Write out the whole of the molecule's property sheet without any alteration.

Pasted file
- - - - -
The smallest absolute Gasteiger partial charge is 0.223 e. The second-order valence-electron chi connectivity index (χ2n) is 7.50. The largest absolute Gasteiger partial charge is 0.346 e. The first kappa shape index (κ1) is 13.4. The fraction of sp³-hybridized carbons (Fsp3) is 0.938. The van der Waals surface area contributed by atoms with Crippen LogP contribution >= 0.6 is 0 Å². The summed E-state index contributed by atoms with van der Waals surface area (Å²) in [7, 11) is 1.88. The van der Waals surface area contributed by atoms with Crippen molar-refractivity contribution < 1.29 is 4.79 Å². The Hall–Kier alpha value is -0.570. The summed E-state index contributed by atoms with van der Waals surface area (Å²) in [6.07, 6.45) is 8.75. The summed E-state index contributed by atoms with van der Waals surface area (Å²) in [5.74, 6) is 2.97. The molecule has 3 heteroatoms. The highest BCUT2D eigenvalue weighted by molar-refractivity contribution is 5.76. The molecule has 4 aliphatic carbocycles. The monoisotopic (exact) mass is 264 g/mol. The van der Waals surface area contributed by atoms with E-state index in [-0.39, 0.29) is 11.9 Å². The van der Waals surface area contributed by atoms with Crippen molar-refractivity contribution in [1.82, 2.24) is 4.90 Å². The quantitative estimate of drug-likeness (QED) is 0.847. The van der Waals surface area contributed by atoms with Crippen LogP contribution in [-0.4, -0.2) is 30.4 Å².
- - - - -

The smallest absolute Gasteiger partial charge is 0.223 e. The second-order valence-electron chi connectivity index (χ2n) is 7.50. The largest absolute Gasteiger partial charge is 0.346 e. The first kappa shape index (κ1) is 13.4. The fraction of sp³-hybridized carbons (Fsp3) is 0.938. The van der Waals surface area contributed by atoms with Crippen LogP contribution >= 0.6 is 0 Å². The summed E-state index contributed by atoms with van der Waals surface area (Å²) in [7, 11) is 1.88. The van der Waals surface area contributed by atoms with Crippen molar-refractivity contribution < 1.29 is 4.79 Å². The Hall–Kier alpha value is -0.570. The summed E-state index contributed by atoms with van der Waals surface area (Å²) in [6.07, 6.45) is 8.75. The summed E-state index contributed by atoms with van der Waals surface area (Å²) in [5.74, 6) is 2.97. The molecule has 3 heteroatoms. The highest BCUT2D eigenvalue weighted by molar-refractivity contribution is 5.76. The molecule has 4 aliphatic carbocycles. The monoisotopic (exact) mass is 264 g/mol. The van der Waals surface area contributed by atoms with E-state index in [-0.39, 0.29) is 11.9 Å². The van der Waals surface area contributed by atoms with Crippen molar-refractivity contribution in [1.82, 2.24) is 4.90 Å². The quantitative estimate of drug-likeness (QED) is 0.847. The van der Waals surface area contributed by atoms with Crippen LogP contribution in [-0.4, -0.2) is 30.4 Å².